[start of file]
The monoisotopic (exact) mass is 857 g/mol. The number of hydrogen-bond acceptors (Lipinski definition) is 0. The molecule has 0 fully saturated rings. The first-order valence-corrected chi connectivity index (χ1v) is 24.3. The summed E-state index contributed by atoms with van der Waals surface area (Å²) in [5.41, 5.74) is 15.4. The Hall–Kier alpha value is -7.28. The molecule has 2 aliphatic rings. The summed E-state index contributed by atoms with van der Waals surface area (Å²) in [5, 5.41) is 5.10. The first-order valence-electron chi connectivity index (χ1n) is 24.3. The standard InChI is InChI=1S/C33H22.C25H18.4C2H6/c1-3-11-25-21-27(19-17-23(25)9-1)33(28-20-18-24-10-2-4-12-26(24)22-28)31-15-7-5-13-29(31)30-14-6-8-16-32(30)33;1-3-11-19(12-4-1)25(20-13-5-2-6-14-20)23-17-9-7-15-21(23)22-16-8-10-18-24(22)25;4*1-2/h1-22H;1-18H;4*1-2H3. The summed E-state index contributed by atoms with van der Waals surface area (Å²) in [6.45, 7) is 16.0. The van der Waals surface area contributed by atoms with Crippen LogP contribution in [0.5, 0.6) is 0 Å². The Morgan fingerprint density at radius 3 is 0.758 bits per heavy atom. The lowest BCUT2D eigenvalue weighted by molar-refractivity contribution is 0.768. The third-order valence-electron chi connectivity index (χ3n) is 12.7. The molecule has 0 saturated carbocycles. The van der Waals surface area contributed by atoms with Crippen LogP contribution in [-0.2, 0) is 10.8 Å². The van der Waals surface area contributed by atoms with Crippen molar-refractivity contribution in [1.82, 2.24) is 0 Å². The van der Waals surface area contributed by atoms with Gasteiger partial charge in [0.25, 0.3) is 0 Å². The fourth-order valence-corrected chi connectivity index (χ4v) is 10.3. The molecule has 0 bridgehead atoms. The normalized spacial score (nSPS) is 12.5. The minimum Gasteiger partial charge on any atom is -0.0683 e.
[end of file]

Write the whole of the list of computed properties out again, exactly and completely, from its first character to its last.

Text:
The monoisotopic (exact) mass is 857 g/mol. The number of hydrogen-bond acceptors (Lipinski definition) is 0. The molecule has 0 fully saturated rings. The first-order valence-corrected chi connectivity index (χ1v) is 24.3. The summed E-state index contributed by atoms with van der Waals surface area (Å²) in [5.41, 5.74) is 15.4. The Hall–Kier alpha value is -7.28. The molecule has 2 aliphatic rings. The summed E-state index contributed by atoms with van der Waals surface area (Å²) in [5, 5.41) is 5.10. The first-order valence-electron chi connectivity index (χ1n) is 24.3. The standard InChI is InChI=1S/C33H22.C25H18.4C2H6/c1-3-11-25-21-27(19-17-23(25)9-1)33(28-20-18-24-10-2-4-12-26(24)22-28)31-15-7-5-13-29(31)30-14-6-8-16-32(30)33;1-3-11-19(12-4-1)25(20-13-5-2-6-14-20)23-17-9-7-15-21(23)22-16-8-10-18-24(22)25;4*1-2/h1-22H;1-18H;4*1-2H3. The summed E-state index contributed by atoms with van der Waals surface area (Å²) in [6.45, 7) is 16.0. The van der Waals surface area contributed by atoms with Crippen LogP contribution in [0.5, 0.6) is 0 Å². The Morgan fingerprint density at radius 3 is 0.758 bits per heavy atom. The lowest BCUT2D eigenvalue weighted by molar-refractivity contribution is 0.768. The third-order valence-electron chi connectivity index (χ3n) is 12.7. The molecule has 0 saturated carbocycles. The van der Waals surface area contributed by atoms with Crippen LogP contribution in [-0.2, 0) is 10.8 Å². The van der Waals surface area contributed by atoms with Crippen molar-refractivity contribution in [1.82, 2.24) is 0 Å². The van der Waals surface area contributed by atoms with Gasteiger partial charge in [0.25, 0.3) is 0 Å². The fourth-order valence-corrected chi connectivity index (χ4v) is 10.3. The molecule has 0 bridgehead atoms. The normalized spacial score (nSPS) is 12.5. The minimum Gasteiger partial charge on any atom is -0.0683 e.